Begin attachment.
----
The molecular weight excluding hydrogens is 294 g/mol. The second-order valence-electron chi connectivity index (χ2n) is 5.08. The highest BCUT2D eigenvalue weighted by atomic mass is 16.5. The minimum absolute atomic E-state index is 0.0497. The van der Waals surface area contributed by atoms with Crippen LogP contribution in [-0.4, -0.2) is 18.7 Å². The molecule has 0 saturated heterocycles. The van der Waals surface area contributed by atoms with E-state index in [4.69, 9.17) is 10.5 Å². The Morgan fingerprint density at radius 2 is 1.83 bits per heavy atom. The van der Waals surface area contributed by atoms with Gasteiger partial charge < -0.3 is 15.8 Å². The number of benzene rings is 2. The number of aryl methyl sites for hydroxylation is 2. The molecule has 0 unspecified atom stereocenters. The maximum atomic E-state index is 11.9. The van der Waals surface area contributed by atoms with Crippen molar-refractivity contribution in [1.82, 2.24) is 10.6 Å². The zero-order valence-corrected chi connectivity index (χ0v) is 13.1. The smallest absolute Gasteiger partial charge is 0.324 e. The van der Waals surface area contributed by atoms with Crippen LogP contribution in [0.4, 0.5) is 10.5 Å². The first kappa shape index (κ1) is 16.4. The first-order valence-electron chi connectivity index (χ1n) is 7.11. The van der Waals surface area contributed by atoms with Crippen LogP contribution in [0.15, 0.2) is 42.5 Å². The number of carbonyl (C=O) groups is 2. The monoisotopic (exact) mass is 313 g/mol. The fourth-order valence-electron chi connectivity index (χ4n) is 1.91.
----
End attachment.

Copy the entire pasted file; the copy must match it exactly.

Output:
The molecular weight excluding hydrogens is 294 g/mol. The second-order valence-electron chi connectivity index (χ2n) is 5.08. The highest BCUT2D eigenvalue weighted by atomic mass is 16.5. The minimum absolute atomic E-state index is 0.0497. The van der Waals surface area contributed by atoms with Crippen LogP contribution in [-0.4, -0.2) is 18.7 Å². The molecule has 0 saturated heterocycles. The van der Waals surface area contributed by atoms with E-state index in [4.69, 9.17) is 10.5 Å². The Morgan fingerprint density at radius 2 is 1.83 bits per heavy atom. The van der Waals surface area contributed by atoms with Gasteiger partial charge < -0.3 is 15.8 Å². The number of benzene rings is 2. The number of aryl methyl sites for hydroxylation is 2. The molecule has 0 unspecified atom stereocenters. The maximum atomic E-state index is 11.9. The van der Waals surface area contributed by atoms with Crippen molar-refractivity contribution in [1.82, 2.24) is 10.6 Å². The zero-order valence-corrected chi connectivity index (χ0v) is 13.1. The smallest absolute Gasteiger partial charge is 0.324 e. The van der Waals surface area contributed by atoms with Crippen LogP contribution in [0.4, 0.5) is 10.5 Å². The first kappa shape index (κ1) is 16.4. The first-order valence-electron chi connectivity index (χ1n) is 7.11. The van der Waals surface area contributed by atoms with Crippen LogP contribution in [0.15, 0.2) is 42.5 Å². The number of carbonyl (C=O) groups is 2. The monoisotopic (exact) mass is 313 g/mol. The fourth-order valence-electron chi connectivity index (χ4n) is 1.91.